Tag Archives: process

I’m a Jack of all Trades and its OK

I thought I’d get back into writing and fulfilling a promise made at an enthusiastic Paul Boag workshop back in April (yes, Paul, I know…) by writing a short post about being a Jack of all Trades and how I feel this is sometimes wrongly devalued within the web industry.

I’ve had many different roles in my career from Junior Developer to Lead System Designer or Solutions Consultant to Community Manager. I’ve not got the typical experience of a “web guy” as I’ve spent the best part of 15 years in large enterprises and have not been one of the cool kids in one of the many fantastic agencies that exist – yes, that is envy. Each role that I’ve held has required a different set of skills at a given point of time meaning that I’ve had to be somewhat of a “Knowledge Chameleon” (I’m bagsying that!) and adapt to my environment. Whether it be knowledge of a proprietary system or understanding of the latest web standard, I’ve always had a “Just In Time (JIT)” education approach – JIT the term itself being learned from my days as a Java developer. Whilst this sounds a little fly by the seat of your pants, I’ve always made it work and made sure that I’ve understood what the experts are doing in a given space to guide my own practices and standards for the benefit of the customer.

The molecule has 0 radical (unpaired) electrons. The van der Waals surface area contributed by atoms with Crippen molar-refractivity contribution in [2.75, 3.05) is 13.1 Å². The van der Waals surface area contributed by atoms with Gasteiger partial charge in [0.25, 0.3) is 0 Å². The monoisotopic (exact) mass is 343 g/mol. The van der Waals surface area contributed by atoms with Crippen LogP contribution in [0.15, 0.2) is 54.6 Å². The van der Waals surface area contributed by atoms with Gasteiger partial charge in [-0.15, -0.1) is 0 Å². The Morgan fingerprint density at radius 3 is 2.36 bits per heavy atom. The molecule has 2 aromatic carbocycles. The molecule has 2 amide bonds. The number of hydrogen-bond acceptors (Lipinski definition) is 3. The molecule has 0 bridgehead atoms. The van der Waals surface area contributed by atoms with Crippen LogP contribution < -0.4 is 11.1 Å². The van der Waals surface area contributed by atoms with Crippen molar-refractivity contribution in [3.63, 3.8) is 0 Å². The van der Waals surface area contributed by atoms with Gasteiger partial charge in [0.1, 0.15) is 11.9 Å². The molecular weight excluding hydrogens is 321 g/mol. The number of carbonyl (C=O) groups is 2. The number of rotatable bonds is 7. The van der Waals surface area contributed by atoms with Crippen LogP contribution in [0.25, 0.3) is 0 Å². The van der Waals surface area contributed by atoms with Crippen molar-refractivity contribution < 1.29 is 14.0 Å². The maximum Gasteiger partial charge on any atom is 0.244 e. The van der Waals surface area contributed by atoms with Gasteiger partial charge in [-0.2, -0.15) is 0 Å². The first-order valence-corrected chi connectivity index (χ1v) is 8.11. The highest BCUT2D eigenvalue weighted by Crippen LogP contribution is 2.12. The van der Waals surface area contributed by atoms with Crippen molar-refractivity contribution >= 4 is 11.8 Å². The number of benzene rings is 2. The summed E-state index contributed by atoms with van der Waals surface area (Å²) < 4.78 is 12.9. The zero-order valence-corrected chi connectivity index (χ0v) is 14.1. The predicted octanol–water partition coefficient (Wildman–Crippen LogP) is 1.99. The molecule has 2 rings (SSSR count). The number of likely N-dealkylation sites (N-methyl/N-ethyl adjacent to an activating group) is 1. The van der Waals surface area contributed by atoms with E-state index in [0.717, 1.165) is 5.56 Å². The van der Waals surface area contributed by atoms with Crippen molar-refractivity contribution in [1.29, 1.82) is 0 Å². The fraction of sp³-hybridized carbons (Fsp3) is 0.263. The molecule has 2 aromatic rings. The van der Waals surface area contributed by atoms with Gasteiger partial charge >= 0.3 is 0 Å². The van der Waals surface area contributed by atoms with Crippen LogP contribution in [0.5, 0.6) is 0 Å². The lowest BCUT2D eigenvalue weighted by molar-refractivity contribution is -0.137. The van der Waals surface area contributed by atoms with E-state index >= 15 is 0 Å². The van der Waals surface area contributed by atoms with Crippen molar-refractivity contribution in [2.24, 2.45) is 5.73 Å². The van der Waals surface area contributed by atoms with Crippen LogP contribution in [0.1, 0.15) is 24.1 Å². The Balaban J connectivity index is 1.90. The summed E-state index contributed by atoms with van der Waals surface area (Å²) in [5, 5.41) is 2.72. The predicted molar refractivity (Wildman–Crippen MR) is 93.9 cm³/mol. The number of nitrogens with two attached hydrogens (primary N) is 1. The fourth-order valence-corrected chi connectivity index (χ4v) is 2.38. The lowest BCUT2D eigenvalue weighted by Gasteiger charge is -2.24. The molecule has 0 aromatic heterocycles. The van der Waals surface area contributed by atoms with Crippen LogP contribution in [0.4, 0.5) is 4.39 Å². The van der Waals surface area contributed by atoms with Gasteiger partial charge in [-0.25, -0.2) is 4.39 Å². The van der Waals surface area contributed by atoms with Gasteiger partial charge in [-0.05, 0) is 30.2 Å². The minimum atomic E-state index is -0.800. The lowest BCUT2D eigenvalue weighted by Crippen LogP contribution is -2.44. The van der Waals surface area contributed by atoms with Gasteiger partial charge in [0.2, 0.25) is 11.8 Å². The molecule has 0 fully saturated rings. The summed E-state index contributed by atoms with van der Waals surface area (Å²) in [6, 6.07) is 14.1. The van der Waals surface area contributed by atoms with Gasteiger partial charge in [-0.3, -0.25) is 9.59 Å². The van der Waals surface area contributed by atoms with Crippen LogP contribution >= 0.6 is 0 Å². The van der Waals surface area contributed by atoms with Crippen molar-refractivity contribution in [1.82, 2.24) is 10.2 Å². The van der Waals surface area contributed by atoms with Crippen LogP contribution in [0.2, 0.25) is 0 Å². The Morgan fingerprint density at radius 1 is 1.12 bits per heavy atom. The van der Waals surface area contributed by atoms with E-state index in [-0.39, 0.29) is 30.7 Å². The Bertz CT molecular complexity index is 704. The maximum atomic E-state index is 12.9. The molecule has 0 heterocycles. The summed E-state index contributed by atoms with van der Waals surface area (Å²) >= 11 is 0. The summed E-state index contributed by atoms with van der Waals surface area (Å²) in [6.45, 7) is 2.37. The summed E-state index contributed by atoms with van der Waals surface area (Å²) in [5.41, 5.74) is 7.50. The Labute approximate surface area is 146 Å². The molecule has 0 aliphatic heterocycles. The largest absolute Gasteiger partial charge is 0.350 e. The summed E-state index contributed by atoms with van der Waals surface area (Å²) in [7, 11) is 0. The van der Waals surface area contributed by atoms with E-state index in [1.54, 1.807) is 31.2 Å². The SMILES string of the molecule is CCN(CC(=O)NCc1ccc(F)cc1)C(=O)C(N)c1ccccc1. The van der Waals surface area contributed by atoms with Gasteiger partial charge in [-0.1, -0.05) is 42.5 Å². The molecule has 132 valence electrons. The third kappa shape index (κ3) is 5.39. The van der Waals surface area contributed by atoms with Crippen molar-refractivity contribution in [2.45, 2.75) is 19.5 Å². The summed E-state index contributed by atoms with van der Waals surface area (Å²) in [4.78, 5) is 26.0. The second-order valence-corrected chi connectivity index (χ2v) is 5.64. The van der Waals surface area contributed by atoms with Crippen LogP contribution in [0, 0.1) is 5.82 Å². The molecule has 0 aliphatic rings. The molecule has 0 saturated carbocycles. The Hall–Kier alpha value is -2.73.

So why am I writing this almost-on-the-verge-of-a-rant post? Well, I read all too often that Jack-of-all-Trade types aren’t as valuable as specialists. The most recent netmag contained an interview with the well respected Sarah Parmenter and the advice given once again for those starting out was along the lines of ‘be the best [insert specific skill here] in [insert a geographic area]’. Whilst I have tonnes of respect for Sarah and others who have said similar things in the past and am certainly not looking for a fight, I don’t completely agree.